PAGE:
Chronic stress affects most of us at one time or another. Humans are designed to withstand intermittent episodes of stress quite well physiologically. However, in these modern times, it has become common to have more prolonged bouts of stress; these sustained periods can take a toll on our bodies.
One particular area of concern regarding the impact of stress is the thyroid.
What does the thyroid gland do in the body?
The thyroid is an endocrine gland located in the neck. It produces two hormones: thyroxine (T₄) and triiodothyronine (T₃). These hormones are responsible for regulating the body’s metabolism.
The thyroid also produces a hormone called thyroid-stimulating hormone (TSH), which helps regulate the production of T₃ and T₄. (1)
When thyroid function is disrupted, many symptoms can arise. Hyperthyroidism (over-production of thyroid hormones) and hypothyroidism (under-production of thyroid hormones) are two common conditions that result from a dysfunctional thyroid.
Symptoms of hyperthyroidism
Symptoms of hypothyroidism
Feeling cold or body temperature dysregulation
What role do cortisol levels play?
When we encounter stress, the adrenal glands release a hormone called cortisol. Cortisol sends throughout our bodies that it is time to react. You may know this as fight or flight.
Many physiological functions, such as digestion, are put on hold during fight or flight. At the same time, accelerated heart rate, energy transport to muscles, and increased lung capacity are prioritized to help us fight or get away (2). Interesting detail about the stress response can be found in this Harvard Health article. (3)
Hypothyroidism and Cortisol
Influenced by the secretion of cortisol, thyroid function is typically downregulated in times of stress. So when our experience of stress is constant and unrelenting, it can have a negative impact on the thyroid gland and its ability to produce thyroid hormone. Over time, hypothyroidism can develop, a decrease in thyroid function leading to the symptoms stated above. (4)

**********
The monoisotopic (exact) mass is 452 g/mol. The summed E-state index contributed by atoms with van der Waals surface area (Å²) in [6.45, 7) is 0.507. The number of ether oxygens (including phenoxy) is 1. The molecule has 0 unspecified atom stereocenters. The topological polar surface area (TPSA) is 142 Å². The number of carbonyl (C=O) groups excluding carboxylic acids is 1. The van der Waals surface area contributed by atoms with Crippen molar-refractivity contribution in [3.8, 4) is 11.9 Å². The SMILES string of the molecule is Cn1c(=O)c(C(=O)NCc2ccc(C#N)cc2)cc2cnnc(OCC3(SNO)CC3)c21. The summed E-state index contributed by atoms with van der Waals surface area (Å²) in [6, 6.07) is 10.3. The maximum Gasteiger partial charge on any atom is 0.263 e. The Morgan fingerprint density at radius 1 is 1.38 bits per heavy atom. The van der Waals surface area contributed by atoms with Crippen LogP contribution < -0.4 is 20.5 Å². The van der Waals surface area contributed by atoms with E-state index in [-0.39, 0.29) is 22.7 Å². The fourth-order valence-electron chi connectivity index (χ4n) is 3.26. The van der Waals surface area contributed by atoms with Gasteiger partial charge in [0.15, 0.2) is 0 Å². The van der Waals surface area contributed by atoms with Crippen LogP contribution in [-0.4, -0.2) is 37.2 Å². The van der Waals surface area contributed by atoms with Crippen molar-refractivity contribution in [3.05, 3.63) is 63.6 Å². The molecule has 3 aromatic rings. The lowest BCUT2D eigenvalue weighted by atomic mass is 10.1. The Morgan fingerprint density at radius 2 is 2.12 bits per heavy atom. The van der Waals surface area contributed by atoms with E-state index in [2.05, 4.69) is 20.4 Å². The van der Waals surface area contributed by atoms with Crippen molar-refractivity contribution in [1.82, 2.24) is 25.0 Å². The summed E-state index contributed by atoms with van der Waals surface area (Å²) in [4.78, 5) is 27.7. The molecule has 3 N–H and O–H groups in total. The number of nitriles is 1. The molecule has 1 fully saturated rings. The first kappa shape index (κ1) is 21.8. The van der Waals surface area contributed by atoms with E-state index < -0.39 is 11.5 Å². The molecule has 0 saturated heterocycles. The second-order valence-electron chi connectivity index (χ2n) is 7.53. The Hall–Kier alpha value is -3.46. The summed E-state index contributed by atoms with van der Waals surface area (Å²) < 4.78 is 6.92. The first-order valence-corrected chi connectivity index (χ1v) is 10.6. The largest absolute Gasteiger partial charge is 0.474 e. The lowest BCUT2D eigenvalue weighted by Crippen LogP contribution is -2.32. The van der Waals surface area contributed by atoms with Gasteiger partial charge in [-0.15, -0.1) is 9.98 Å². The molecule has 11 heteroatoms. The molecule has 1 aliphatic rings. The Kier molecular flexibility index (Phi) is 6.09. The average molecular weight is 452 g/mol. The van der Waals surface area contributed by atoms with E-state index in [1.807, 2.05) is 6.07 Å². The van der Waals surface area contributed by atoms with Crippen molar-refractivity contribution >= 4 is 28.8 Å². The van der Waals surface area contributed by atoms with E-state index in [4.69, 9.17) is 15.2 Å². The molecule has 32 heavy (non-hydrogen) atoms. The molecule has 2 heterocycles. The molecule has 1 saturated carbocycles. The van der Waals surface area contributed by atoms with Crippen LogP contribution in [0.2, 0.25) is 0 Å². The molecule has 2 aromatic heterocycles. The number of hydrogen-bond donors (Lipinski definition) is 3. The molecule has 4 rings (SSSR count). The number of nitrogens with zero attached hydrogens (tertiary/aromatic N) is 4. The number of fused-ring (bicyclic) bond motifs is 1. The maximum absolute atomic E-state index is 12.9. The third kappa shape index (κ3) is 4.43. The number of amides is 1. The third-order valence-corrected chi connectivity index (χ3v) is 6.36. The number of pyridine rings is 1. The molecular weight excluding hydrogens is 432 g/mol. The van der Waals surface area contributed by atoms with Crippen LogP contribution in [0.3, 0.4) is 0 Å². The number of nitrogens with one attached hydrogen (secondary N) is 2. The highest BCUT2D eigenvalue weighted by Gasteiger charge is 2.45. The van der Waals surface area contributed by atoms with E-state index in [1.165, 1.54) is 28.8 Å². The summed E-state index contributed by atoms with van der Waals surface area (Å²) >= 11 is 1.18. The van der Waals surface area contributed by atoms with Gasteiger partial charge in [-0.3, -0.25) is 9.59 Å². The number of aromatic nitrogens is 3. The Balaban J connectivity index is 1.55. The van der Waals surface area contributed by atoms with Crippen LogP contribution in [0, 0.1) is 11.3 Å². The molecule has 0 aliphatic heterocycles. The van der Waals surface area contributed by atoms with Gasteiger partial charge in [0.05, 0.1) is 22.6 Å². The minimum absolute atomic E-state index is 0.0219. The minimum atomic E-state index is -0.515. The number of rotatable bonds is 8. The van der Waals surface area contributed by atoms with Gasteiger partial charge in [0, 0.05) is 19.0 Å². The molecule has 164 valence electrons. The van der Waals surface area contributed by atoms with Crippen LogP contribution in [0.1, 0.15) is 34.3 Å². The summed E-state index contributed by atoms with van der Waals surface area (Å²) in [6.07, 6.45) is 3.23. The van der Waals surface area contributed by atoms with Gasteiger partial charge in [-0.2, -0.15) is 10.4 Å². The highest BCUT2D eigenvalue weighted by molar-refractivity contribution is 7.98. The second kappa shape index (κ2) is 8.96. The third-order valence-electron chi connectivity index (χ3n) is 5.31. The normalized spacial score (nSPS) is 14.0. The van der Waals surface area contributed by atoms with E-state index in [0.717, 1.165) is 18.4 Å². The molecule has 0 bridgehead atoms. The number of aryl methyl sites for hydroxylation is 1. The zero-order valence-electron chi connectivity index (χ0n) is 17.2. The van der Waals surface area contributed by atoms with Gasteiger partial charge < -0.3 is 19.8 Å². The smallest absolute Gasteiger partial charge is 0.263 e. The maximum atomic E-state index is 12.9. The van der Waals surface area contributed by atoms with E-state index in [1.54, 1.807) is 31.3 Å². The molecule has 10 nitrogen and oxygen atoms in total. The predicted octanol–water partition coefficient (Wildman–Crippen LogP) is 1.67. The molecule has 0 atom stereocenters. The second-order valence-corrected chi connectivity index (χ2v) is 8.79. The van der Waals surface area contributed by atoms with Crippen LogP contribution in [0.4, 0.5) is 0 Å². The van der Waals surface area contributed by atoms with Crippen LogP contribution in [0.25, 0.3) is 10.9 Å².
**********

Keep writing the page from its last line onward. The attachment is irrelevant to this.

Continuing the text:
The implications of cortisol’s effect on thyroid hormone are far-reaching. Cortisol has been shown to play a role in the development of thyroid-based autoimmune conditions, Graves’ disease, and Hashimoto’s thyroiditis. Additionally, longer-term elevated cortisol can cause
- increased blood sugar
- high blood pressure
- poor digestion
- poor immune function
- decreased metabolism
- mood disruption
- chronic fatigue
What blood work should you get for a thyroid issue?
There are a few different tests that assess thyroid function. The most common test is the Thyroid Stimulating Hormone (TSH) test. This test measures the level of TSH in the blood and can give clues as to whether the thyroid is under-or over-active.
Other tests that may be done include:
Free T₄ (FT₄)
This measures the amount of free thyroxine in the blood.
Total T₃ (TT₃)
This measures the total amount of triiodothyronine, which is the active form of thyroid hormone, in the blood.
Reverse T₃ (rT₃)
Reverse T3 is the inactive form of thyroid hormone.
Thyroid antibodies (TPO and TGAb)
Antibody tests measure the levels of antibodies in the blood that are attacking the thyroid gland. Antibodies present in the blood can indicate autoimmune conditions such as Hashimoto’s thyroiditis or Graves’ disease.
Which test assesses cortisol performance?
Measuring your cortisol levels using a DUTCH test can show you your pattern of cortisol performance throughout the day. Certain patterns paint a picture of how stress affects you physically, providing information to your practitioner about which treatment may be best for you.
Many supplements can be helpful to get cortisol levels back on track. A DUTCH test can help your nutritionist know which supplements to use to target specific symptoms you are experiencing.
If you’d like to know more about the DUTCH test and how it might benefit you, click the button below for a free consultation!!!
- “Thyroid Hormone: What It Is & Function.” Cleveland Clinic, https://my.clevelandclinic.org/health/articles/22391-thyroid-hormone. Accessed 29 June 2022.
- Tsigos, Constantine, et al. “Stress: Endocrine Physiology and Pathophysiology.” Endotext, edited by Kenneth R. Feingold et al., MDText.com, Inc., 2000. PubMed, http://www.ncbi.nlm.nih.gov/books/NBK278995/.
- “Understanding the Stress Response.” Harvard Health, 1 Mar. 2011, https://www.health.harvard.edu/staying-healthy/understanding-the-stress-response.